A new study launched recently and it confirms that your dog’s personality has little to do with their breed! (We all knew this already!)
“There is a huge amount of behavioral variation in every breed, and at the end of the day, every dog really is an individual,” said University of Massachusetts geneticist Elinor Karlsson, co author of the study. She mentions that dog owners love to talk about their dog’s personality (noted when she visited a New York dog park). The enthusiasm sparked the inquiry into the extent of behavioral patterns are inherited. Are distinctive and predictable behaviors linked to breed?
The answer: Physical traits such as spots on a Dalmatian or the long lean legs of a Greyhound are clearly inherited, breed is not a strong predictor of an individual dog’s personality!
They gathered a massive amount of data from 18,385 dogs (49% purebred) and sequenced the DNA of 2155 dogs to look for patterns that indicated breed would lend towards certain behaviors.
They found, “Most behavioral traits are heritable [heritability (h2) > 25%], but behavior only subtly differentiates breeds. Breed offers little predictive value for individuals, explaining just 9% of variation in behavior. For more heritable, more breed-differentiated traits, like biddability (responsiveness to direction and commands), knowing breed ancestry can make behavioral predictions somewhat more accurate (see the figure). For less heritable, less breed-differentiated traits, like agonistic threshold (how easily a dog is provoked by frightening or uncomfortable stimuli), breed is almost uninformative.”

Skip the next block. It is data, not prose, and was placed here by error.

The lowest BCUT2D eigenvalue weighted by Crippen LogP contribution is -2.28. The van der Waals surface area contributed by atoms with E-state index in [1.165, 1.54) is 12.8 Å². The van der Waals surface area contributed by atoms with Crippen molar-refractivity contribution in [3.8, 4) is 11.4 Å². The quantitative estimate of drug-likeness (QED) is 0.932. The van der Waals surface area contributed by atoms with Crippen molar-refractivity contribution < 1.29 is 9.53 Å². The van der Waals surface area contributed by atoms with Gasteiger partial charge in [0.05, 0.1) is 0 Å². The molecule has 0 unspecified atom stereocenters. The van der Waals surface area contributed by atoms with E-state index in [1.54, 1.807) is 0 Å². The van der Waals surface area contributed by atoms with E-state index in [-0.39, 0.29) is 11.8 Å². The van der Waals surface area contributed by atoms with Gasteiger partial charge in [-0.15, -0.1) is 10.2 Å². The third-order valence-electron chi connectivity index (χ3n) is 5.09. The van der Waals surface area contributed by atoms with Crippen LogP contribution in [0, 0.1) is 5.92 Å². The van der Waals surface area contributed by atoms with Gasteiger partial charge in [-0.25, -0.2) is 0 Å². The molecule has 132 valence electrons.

They found 11 regions in the genome that are significantly associated with behavior – howling & human sociability were inherited (makes sense as dogs were the first domesticated animal and have lived with humans for 20,000+ years…). But regions associated with behavior are not linked to breed! The study found that behavioral characteristics found in modern breeds are environmentally influenced (aka polygenic) and found with variable prevalence… in ALL breeds!
The thought is these behaviors marked as characteristic of modern breeds come from thousands years of environmentally influenced adaptation that predates modern breeds. There are some behavioral variances that are defined by dog breed (ie biddability) though overall breed is NOT a reliable predictor of individual behavior (such as agnostic threshold – which measure how easily a dog is provoked by frightening, uncomfortable, or annoying stimuli).
Thusly, most components of behavior & personality are not defined by breed!
If you want to read the study: Published Thursday April 28th in the journal of Science. (The featured image is from Darwins Ark related to the study!)
Do you think your dog’s breed defines his or her personality? Or not?